Israel-Lebanon Gas Dispute Is About More Than Just Energy

Beirut and Hezbollah threaten, Israel is set to deploy Iron Dome: What’s really behind the fight over offshore drilling rights?

David Rosenberg
David Rosenberg
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Demonstrators carrying a banner and flags during a protest Saturday against Israeli gas extraction in the Karish gas field. The banner reads "The Line 29 is a red line."
Demonstrators carrying a banner and flags during a protest Saturday against Israeli gas extraction in the Karish gas field. The banner reads "The Line 29 is a red line."Credit: AZIZ TAHER/REUTERS
David Rosenberg
David Rosenberg

As menacing as they may sound, the threats Lebanon and Hezbollah issued last week in response to the arrival of a gas-drilling rig in Israeli waters, in the latest chapter of the long-running dispute between the two countries over offshore natural gas rights, have more the feel of a comic opera.

And despite the Lebanese bravado, an analysis by Haaretz based on satellite images shows that the rig and drilling vessel are located 10 kilometers southwest of the official southern border of Lebanon and are not in disputed waters.

Responding to news that a floating platform was on its way to begin pumping natural gas from Israel’s offshore Karish field, Lebanese President Michel Aoun said that as long as negotiations to delineate the maritime border continued, “any action or activity in the disputed area represents a provocation and an aggressive action.” Prime Minister Najib Mikati instructed the Army Command to keep him apprised of developments.

Hezbollah went a step further when its leader, Hassan Nasrallah, said his group has the “capacity to prevent” Israel from extracting gas from a field that Lebanon describes as disputed waters between the two countries. “All options are on the table” and Hezbollah is “not afraid of war,” he warned.

The threat from Hezbollah, which has far more firepower at its disposal than the hapless Lebanese army, seemed real – except for the proviso, mentioned by Hezbollah’s deputy leader, Naim Qassem, about the Lebanese government adopting a “clearer policy” about what it regards as its exclusive economic zone.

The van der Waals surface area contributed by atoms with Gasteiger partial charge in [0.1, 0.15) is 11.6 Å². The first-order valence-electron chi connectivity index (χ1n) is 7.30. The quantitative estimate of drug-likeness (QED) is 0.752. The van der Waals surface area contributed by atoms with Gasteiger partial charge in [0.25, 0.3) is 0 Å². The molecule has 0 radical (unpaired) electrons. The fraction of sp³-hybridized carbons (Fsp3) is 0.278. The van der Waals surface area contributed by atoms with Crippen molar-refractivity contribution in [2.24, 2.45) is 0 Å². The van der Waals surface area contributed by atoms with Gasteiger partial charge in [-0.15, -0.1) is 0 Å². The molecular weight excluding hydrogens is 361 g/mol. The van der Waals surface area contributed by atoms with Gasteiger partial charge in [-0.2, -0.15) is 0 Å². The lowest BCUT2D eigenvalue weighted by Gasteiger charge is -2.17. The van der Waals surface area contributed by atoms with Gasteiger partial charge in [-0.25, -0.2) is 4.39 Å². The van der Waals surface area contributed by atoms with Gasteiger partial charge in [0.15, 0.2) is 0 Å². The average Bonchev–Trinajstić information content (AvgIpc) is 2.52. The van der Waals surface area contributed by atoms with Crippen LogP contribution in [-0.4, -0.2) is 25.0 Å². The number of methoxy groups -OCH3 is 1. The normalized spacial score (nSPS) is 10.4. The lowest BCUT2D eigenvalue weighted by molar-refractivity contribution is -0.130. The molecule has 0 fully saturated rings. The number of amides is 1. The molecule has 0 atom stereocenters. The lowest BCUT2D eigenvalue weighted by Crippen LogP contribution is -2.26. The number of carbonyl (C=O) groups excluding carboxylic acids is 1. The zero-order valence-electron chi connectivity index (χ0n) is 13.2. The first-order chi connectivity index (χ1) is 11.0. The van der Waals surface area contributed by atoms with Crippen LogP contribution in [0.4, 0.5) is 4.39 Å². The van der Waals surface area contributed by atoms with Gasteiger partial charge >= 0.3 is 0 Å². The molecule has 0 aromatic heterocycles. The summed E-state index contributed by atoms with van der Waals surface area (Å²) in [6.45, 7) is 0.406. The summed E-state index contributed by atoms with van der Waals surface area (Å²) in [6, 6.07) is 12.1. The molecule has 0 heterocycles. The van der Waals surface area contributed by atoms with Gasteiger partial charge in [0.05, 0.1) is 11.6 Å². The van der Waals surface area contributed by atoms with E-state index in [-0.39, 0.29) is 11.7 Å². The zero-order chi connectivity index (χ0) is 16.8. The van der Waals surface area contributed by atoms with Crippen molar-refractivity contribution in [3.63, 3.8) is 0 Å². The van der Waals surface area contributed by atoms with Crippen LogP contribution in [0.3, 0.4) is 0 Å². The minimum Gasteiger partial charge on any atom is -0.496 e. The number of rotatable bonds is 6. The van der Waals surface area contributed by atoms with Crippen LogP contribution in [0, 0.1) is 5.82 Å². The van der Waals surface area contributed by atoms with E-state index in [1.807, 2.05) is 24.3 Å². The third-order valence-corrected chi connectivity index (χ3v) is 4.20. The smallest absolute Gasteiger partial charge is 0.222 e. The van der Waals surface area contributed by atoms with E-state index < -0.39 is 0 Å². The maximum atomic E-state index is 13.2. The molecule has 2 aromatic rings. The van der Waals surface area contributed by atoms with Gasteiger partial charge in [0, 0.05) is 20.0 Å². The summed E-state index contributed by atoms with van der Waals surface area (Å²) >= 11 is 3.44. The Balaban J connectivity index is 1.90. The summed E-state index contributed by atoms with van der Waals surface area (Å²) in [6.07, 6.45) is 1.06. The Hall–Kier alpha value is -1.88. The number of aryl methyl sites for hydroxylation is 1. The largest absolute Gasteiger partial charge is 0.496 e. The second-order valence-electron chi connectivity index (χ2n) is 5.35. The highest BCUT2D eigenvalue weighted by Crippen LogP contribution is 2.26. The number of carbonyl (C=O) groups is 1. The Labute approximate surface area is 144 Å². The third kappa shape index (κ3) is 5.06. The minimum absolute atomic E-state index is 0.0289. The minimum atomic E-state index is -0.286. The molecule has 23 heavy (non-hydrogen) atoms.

And that relates to one of the more comical elements of the dispute: After a decade of on- and mostly off negotiations with Israel under the U.S.’ aegis, Lebanon does not have a clear policy on what Mediterranean waters it is claiming.

“The United States can understand that there’s a difference of opinion on where the border is, but they believe it has to be sorted out by the two parties, and they will mediate that,” says Simon Henderson, director of the Bernstein Program on Gulf and Energy Policy at The Washington Institute. “But the U.S. is frustrated by what they regard as Lebanese capriciousness. They don’t feel that it’s worth the effort.”

Amos Hochstein, the U.S. senior adviser for energy security who has been presiding at indirect talks between Israel and Lebanon, will arrive in Beirut to discuss the matter on Monday and Tuesday. But Hochstein is reportedly fed up with the Lebanese approach.

A tugboat pulling an Energean Floating production storage and offloading (FPSO) ship along Egypt's Suez Canal.Credit: - - AFP

A matter of degrees

The minutiae of the calculations that go into fixing a maritime boundary between countries are set out in the UN Convention on the Law of the Sea. But in the case of Israel and Lebanon, the two countries are in a state of war and have never even agreed on their land border. Compounding the problem is that, on paper at least, they aren’t even negotiating with each other but through a U.S. mediator.

As a result, resolution to what is supposed to be a technical dispute about where that boundary’s starting point should begin and what angle it should have has proven elusive. The challenge has been compounded by subsidiary issues, like whether islands should be taken into account in the calculations.

Initially, Henderson says, the two sides were disputing whether the angle should be 290 or 295 degrees, which comes out to a much greater area than a mere 5 degrees might seem. The United States thought it had reached a compromise that mostly favored Lebanon, when in October 2020 Beirut suddenly asserted that the angle should be 270 degrees.

Moreover, Lebanese negotiators also said Israeli islands on the border shouldn’t be recognized in establishing exclusive economic zone (EEZ) rights, even though Beirut has made the exact opposite claim regarding its own islands on its border with Syria.

The disputed area – a triangle whose starting point is the land border between the two countries and then fans out some 80 nautical miles into the Mediterranean Sea – now ballooned to some 2,300 square kilometers (889 square miles), including part of the Karish field, from a previous 855 square kilometers.

But Beirut never formalized its new claim by filing it with the United Nations, as it did with its original more modest one in 2011, or submitting them to parliament for approval.

Last week, as the issue of the newer, expanded area surfaced again, Lebanese lawmakers vowed to approve Lebanon’s amended claim, but the country is now ruled by a caretaker government and its authority to act on it is unclear. Officials didn’t signal they were ready to act

David Daoud, a research analyst on Hezbollah and Lebanon, and a nonresident fellow at the Atlantic Council, says that even though President Aoun has refrained from officially signing off on the expanded claim, it doesn’t mean Beirut isn’t serious about it.